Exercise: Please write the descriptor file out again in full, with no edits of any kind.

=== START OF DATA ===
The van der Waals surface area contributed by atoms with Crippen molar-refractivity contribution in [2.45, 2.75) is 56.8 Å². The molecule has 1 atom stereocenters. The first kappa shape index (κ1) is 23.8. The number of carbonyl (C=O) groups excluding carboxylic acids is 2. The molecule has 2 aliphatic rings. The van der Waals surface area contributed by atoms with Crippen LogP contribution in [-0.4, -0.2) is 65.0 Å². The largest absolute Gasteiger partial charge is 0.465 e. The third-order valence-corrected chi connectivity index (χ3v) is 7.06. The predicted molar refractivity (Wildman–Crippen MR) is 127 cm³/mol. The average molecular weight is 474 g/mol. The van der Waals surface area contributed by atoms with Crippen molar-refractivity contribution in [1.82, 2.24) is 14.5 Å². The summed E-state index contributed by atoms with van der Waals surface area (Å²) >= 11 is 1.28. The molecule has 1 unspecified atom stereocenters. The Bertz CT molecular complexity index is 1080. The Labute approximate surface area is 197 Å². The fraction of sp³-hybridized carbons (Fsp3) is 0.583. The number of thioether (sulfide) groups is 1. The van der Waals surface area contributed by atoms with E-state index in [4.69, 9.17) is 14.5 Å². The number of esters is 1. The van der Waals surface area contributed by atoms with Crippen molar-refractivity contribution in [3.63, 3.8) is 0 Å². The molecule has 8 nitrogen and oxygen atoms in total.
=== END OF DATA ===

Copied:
The van der Waals surface area contributed by atoms with Crippen molar-refractivity contribution in [2.45, 2.75) is 56.8 Å². The molecule has 1 atom stereocenters. The first kappa shape index (κ1) is 23.8. The number of carbonyl (C=O) groups excluding carboxylic acids is 2. The molecule has 2 aliphatic rings. The van der Waals surface area contributed by atoms with Crippen LogP contribution in [-0.4, -0.2) is 65.0 Å². The largest absolute Gasteiger partial charge is 0.465 e. The third-order valence-corrected chi connectivity index (χ3v) is 7.06. The predicted molar refractivity (Wildman–Crippen MR) is 127 cm³/mol. The average molecular weight is 474 g/mol. The van der Waals surface area contributed by atoms with Crippen molar-refractivity contribution in [1.82, 2.24) is 14.5 Å². The summed E-state index contributed by atoms with van der Waals surface area (Å²) >= 11 is 1.28. The molecule has 1 unspecified atom stereocenters. The Bertz CT molecular complexity index is 1080. The Labute approximate surface area is 197 Å². The fraction of sp³-hybridized carbons (Fsp3) is 0.583. The number of thioether (sulfide) groups is 1. The van der Waals surface area contributed by atoms with E-state index in [4.69, 9.17) is 14.5 Å². The number of esters is 1. The van der Waals surface area contributed by atoms with Crippen molar-refractivity contribution in [3.63, 3.8) is 0 Å². The molecule has 8 nitrogen and oxygen atoms in total.